King Charles III of England addressed the members of the House of Commons and the House of Lords for the first time this Monday, in a symbolic speech where he defended the importance of Parliament, “the living instrument of democracy” in the United Kingdom.
In the presence of MPs and Lords and his wife, Queen Consort Camilla, and in the emblematic Westminster Hall – where this week will be installed the mortuary chapel in tribute to the late Queen Elizabeth II – the new monarch thanked the expressions of condolences received in recent days for the death of his mother.
Charles III has reiterated the recognition of the “dedication” and “service” of Elizabeth II during her 70 years of reign and has defended the weight of traditions, thanks to which “connections” with past history are also established.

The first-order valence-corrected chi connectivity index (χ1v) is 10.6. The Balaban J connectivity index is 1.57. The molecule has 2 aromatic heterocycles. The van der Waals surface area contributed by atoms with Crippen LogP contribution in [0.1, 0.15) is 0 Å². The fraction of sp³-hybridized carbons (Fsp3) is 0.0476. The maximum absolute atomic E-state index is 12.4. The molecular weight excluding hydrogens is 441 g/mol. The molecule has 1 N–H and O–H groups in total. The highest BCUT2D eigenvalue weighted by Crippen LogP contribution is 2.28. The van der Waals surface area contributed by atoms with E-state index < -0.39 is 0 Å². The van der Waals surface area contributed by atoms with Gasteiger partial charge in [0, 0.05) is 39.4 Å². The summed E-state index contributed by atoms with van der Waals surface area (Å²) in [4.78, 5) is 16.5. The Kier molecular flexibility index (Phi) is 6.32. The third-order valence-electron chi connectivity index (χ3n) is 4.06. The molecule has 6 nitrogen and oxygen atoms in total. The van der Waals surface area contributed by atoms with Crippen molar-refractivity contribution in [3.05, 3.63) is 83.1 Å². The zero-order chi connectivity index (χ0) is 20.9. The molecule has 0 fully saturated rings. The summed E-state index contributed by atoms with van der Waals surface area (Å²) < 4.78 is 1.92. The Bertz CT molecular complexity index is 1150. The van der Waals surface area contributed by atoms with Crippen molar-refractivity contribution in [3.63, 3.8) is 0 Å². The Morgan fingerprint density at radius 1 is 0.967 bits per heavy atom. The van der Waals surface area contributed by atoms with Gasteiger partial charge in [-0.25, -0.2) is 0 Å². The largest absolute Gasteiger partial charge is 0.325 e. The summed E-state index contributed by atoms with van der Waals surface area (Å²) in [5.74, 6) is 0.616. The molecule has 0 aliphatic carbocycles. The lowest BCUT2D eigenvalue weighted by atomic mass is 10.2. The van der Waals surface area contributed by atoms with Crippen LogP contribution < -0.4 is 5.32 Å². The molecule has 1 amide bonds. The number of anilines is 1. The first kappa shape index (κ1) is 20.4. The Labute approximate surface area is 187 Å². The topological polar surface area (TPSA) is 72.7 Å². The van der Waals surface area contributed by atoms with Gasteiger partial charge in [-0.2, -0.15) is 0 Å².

The king has said to feel in Westminster “the weight of history” and has promised that he will try, with the “example” of his mother and the “help” of Parliament, to reign with the same “dedication” and “fidelity” to the country as Elizabeth II, whose remains still rest in Edinburgh awaiting transfer to London.
After this speech, Charles III has set off for the Scottish capital, where he will participate in the funeral procession that will accompany the coffin of his mother from Hollyrood Palace to St. Giles Cathedral.